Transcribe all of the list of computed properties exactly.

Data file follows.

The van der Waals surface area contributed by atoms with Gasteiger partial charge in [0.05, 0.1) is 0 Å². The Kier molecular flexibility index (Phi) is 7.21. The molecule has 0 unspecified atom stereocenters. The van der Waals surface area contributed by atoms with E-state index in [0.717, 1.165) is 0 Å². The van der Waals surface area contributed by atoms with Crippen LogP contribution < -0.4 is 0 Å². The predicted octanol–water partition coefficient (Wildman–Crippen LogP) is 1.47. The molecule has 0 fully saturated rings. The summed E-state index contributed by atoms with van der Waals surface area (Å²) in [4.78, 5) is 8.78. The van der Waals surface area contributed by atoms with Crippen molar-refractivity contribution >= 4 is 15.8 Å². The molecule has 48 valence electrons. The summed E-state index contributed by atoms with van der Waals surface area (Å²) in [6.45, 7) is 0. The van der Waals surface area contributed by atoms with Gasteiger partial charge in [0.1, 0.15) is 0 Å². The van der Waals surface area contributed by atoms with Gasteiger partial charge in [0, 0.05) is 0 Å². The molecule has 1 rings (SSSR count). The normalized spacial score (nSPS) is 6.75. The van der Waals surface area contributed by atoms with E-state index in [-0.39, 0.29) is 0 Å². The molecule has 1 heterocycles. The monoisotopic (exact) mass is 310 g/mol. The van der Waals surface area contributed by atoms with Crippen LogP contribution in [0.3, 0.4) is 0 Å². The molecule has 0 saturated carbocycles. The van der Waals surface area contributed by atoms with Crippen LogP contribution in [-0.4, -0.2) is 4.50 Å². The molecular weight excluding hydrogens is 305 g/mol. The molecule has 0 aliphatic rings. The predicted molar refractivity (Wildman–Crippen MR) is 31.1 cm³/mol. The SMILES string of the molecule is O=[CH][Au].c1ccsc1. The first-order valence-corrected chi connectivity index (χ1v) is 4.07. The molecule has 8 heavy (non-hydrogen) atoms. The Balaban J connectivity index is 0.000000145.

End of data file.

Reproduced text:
The van der Waals surface area contributed by atoms with Gasteiger partial charge in [0.05, 0.1) is 0 Å². The Kier molecular flexibility index (Phi) is 7.21. The molecule has 0 unspecified atom stereocenters. The van der Waals surface area contributed by atoms with E-state index in [0.717, 1.165) is 0 Å². The van der Waals surface area contributed by atoms with Crippen LogP contribution < -0.4 is 0 Å². The predicted octanol–water partition coefficient (Wildman–Crippen LogP) is 1.47. The molecule has 0 fully saturated rings. The summed E-state index contributed by atoms with van der Waals surface area (Å²) in [4.78, 5) is 8.78. The van der Waals surface area contributed by atoms with Crippen molar-refractivity contribution >= 4 is 15.8 Å². The molecule has 48 valence electrons. The summed E-state index contributed by atoms with van der Waals surface area (Å²) in [6.45, 7) is 0. The van der Waals surface area contributed by atoms with Gasteiger partial charge in [0.1, 0.15) is 0 Å². The van der Waals surface area contributed by atoms with Gasteiger partial charge in [0, 0.05) is 0 Å². The molecule has 1 rings (SSSR count). The normalized spacial score (nSPS) is 6.75. The van der Waals surface area contributed by atoms with E-state index in [-0.39, 0.29) is 0 Å². The molecule has 1 heterocycles. The monoisotopic (exact) mass is 310 g/mol. The van der Waals surface area contributed by atoms with Crippen LogP contribution in [0.3, 0.4) is 0 Å². The molecule has 0 saturated carbocycles. The van der Waals surface area contributed by atoms with Crippen LogP contribution in [-0.4, -0.2) is 4.50 Å². The molecular weight excluding hydrogens is 305 g/mol. The molecule has 0 aliphatic rings. The predicted molar refractivity (Wildman–Crippen MR) is 31.1 cm³/mol. The SMILES string of the molecule is O=[CH][Au].c1ccsc1. The first-order valence-corrected chi connectivity index (χ1v) is 4.07. The molecule has 8 heavy (non-hydrogen) atoms. The Balaban J connectivity index is 0.000000145.